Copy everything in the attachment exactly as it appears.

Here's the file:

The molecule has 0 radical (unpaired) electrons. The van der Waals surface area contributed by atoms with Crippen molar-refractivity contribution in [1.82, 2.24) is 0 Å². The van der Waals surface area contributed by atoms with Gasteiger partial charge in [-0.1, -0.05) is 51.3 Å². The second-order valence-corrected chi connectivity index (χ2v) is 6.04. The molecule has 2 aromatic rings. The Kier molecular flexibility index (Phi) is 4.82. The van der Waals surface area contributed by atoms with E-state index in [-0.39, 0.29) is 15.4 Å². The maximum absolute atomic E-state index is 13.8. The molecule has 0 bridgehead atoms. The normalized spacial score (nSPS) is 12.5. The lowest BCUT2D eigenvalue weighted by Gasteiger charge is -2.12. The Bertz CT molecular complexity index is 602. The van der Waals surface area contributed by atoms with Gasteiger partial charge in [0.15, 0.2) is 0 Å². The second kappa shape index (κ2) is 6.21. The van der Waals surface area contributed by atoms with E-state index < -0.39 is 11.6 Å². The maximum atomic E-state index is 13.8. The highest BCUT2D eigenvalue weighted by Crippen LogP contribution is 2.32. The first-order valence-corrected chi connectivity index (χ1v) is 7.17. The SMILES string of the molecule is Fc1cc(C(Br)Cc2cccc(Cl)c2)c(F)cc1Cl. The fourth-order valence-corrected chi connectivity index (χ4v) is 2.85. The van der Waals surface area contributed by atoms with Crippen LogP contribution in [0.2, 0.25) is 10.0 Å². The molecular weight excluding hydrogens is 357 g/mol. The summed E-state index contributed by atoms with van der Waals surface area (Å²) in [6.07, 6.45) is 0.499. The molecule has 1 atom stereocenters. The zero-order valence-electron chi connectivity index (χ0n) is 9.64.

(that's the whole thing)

The molecule has 0 radical (unpaired) electrons. The van der Waals surface area contributed by atoms with Crippen molar-refractivity contribution in [1.82, 2.24) is 0 Å². The van der Waals surface area contributed by atoms with Gasteiger partial charge in [-0.1, -0.05) is 51.3 Å². The second-order valence-corrected chi connectivity index (χ2v) is 6.04. The molecule has 2 aromatic rings. The Kier molecular flexibility index (Phi) is 4.82. The van der Waals surface area contributed by atoms with E-state index in [-0.39, 0.29) is 15.4 Å². The maximum absolute atomic E-state index is 13.8. The molecule has 0 bridgehead atoms. The normalized spacial score (nSPS) is 12.5. The lowest BCUT2D eigenvalue weighted by Gasteiger charge is -2.12. The Bertz CT molecular complexity index is 602. The van der Waals surface area contributed by atoms with Gasteiger partial charge in [0.15, 0.2) is 0 Å². The second kappa shape index (κ2) is 6.21. The van der Waals surface area contributed by atoms with E-state index < -0.39 is 11.6 Å². The maximum atomic E-state index is 13.8. The highest BCUT2D eigenvalue weighted by Crippen LogP contribution is 2.32. The first-order valence-corrected chi connectivity index (χ1v) is 7.17. The SMILES string of the molecule is Fc1cc(C(Br)Cc2cccc(Cl)c2)c(F)cc1Cl. The fourth-order valence-corrected chi connectivity index (χ4v) is 2.85. The van der Waals surface area contributed by atoms with Crippen LogP contribution in [0.2, 0.25) is 10.0 Å². The molecular weight excluding hydrogens is 357 g/mol. The summed E-state index contributed by atoms with van der Waals surface area (Å²) in [6.07, 6.45) is 0.499. The molecule has 1 atom stereocenters. The zero-order valence-electron chi connectivity index (χ0n) is 9.64.